As kids, we loved molten marshmallows, squished between chocolate squares and crunchy graham crackers. Now that we’re adults, we can wash those s’mores down with something more interesting than milk. Of course, the average red or white wine doesn’t pair well with sticky, sweet s’mores. Aim instead for Port or a dessert wine. Here are seven perfect pairings for the ultimate s’mores and wine match up.
Barbecue — in all its regional forms — stirs passion like no other homegrown American cuisine. Each style, from vinegary Carolina to smoky Texas to dry-rub Memphis and grilled, sauced St. Louis, has legions of loyal fans. When it comes to washing it all down, icy cold beer is a natural partner, but we’re partial to the fruit of the vine. Bold, peppery zinfandel is a classic pairing for barbecue.
What weighs in at 1.7 pounds and 996 pages, with a red-wine-stained cover? The second edition of Karen MacNeil’s “The Wine Bible,” a just-revised edition of her 15-year-old comprehensive guide to the wine world. The Napa Valley-based wine expert began writing the original guide in 1990, when she couldn’t find information about wine’s cultural, historic and gastronomic aspects all in one place. So MacNeil created her own reference work.
Muck Rack makes it simple to find people, tweets, or articles that mention any name, keyword, company, hashtag etc. We've compiled this guide to help you make the most of your search.
Selecting a term
Start searching tweets, articles from media outlets, articles mentioned in tweets, journalists'
names, titles and bios with some suggested searches:
Companies or Topics (e.g. iPhone, Microsoft)
Phrases (e.g. "cloud computing") — use quotes to keep the terms together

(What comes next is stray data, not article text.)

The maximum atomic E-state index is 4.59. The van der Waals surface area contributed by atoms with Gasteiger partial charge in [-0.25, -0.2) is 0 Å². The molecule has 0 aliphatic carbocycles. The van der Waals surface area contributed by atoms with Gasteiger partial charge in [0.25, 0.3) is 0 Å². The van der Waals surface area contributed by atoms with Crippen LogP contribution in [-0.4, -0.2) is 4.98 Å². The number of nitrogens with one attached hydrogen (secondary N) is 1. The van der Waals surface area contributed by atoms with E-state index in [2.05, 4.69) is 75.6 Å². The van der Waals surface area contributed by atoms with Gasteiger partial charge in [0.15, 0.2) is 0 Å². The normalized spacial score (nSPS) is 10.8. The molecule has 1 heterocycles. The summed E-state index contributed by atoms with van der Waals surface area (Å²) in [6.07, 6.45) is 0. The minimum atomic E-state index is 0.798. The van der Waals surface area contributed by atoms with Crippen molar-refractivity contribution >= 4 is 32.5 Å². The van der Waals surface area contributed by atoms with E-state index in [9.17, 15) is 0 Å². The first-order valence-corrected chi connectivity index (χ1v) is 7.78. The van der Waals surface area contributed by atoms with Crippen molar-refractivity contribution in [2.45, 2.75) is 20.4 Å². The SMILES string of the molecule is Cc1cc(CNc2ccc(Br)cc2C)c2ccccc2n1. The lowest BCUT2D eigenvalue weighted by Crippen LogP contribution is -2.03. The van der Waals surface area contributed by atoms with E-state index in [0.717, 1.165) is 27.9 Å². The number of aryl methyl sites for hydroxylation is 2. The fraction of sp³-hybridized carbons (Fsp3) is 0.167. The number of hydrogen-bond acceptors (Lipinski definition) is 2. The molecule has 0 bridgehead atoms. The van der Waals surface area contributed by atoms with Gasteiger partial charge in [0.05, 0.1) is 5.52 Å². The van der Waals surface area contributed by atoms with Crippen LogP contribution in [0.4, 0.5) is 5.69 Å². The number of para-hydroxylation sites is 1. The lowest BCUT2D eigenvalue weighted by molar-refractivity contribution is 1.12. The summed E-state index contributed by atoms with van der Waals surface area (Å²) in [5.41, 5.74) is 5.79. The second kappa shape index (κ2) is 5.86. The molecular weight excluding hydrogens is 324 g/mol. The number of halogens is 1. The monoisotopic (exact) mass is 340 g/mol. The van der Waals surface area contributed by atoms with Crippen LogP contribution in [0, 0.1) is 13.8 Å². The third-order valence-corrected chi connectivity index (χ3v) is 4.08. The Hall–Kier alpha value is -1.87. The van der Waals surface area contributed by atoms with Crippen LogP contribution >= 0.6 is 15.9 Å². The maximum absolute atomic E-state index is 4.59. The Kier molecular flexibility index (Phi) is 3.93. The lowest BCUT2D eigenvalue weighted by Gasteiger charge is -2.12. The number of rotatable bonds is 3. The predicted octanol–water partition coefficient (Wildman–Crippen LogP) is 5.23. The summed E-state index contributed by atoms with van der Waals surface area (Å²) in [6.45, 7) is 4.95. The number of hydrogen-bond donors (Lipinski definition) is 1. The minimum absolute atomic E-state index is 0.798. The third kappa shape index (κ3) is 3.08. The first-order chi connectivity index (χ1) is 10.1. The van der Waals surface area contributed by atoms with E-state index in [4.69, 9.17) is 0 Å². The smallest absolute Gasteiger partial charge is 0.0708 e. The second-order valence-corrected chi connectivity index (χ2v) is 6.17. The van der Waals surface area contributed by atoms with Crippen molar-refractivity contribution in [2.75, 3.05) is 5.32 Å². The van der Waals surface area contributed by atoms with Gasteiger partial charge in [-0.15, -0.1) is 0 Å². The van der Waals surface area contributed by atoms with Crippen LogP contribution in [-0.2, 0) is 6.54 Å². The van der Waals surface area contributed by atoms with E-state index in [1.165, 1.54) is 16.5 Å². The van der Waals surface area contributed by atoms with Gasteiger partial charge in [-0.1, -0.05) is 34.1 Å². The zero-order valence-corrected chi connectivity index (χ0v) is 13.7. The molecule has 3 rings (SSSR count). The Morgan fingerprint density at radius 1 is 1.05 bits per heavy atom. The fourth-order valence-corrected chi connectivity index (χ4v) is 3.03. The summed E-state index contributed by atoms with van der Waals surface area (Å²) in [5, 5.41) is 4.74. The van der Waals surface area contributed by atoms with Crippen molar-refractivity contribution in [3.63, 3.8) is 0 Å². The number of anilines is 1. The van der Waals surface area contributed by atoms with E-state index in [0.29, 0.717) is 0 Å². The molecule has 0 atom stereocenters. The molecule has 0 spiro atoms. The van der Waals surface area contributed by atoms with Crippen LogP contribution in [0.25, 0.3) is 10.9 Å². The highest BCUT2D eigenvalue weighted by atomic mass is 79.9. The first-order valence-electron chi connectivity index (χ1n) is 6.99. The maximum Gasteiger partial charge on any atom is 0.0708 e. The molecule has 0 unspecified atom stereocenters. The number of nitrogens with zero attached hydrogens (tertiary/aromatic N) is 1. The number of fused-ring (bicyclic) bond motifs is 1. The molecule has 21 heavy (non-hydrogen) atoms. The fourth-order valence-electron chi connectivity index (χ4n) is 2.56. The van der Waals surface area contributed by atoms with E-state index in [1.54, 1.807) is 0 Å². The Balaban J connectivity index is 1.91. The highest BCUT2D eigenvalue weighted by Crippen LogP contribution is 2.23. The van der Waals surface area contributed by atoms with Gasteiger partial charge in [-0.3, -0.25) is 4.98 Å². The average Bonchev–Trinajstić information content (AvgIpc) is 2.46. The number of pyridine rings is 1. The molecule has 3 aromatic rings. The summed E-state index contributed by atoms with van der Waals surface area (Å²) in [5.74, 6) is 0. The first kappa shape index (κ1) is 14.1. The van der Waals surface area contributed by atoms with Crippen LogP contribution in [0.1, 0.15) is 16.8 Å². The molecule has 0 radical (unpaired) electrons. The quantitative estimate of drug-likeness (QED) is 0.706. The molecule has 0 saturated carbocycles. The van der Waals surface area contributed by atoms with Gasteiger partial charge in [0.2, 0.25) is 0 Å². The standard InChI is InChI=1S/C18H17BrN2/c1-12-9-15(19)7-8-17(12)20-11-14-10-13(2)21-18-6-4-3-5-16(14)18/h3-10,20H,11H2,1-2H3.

Twitter handles (e.g. @username) — returns those who have mentioned or replied to
Names (e.g. "David Pogue")
Hashtags (e.g. #sxsw, #london2012)
Bio details (e.g. vegan, Olympics, father)
Muck Rack's Advanced Search allows for many boolean operators.
Find results that mention multiple specified terms, use AND or
+. For example, ensure each result contains both Elon Musk and Mark Zuckerberg by
searching Obama AND Romney or Obama + Romney.
Use the operators OR or , to broaden your search when you'd like either of
multiple terms to appear in results. (This is the default behavior of our search when no operators
are used.) For example, search for democrat OR republican to find results that refer to
Democrats and/or Republicans.
Use NOT or - to subtract results from your search. For
example, searching Disney will yield results about the Walt Disney Company as well as Walt Disney
World Resort. To exclude mentions of Disney World, search for Disney -World or Disney
When using one of these operators with a phrase, enclose it in quotation marks. For example, you can
find results about smartphones excluding Apple's iPhone 4S by searching smartphone -"iPhone
Exact case matching or punctuation
If you're searching for a brand name or keyword that relies on specific punctuation marks or capitalization, you can
find results that match your exact query by adding matchcase: before the keyword you're searching for, like matchcase:E*TRADE .
Use parentheses to separate multiple
boolean phrases. For example, to find journalists talking about having fun in Disney World or
Disneyland, search for ("disney world" OR disneyland) AND fun.
An asterisk can be used to search for any variation of a root word truncated by the asterisk. For example, searching for admin* will return results for administrator, administration, administer, administered, etc.
A near operator is an AND operator where you can control the distance between the words. You can vary the distance the near operation uses by adding a forward slash and number (between 0-99) such as strawberries NEAR/10 "whipped cream", which means the strawberries must exist within 10 words of "whipped cream".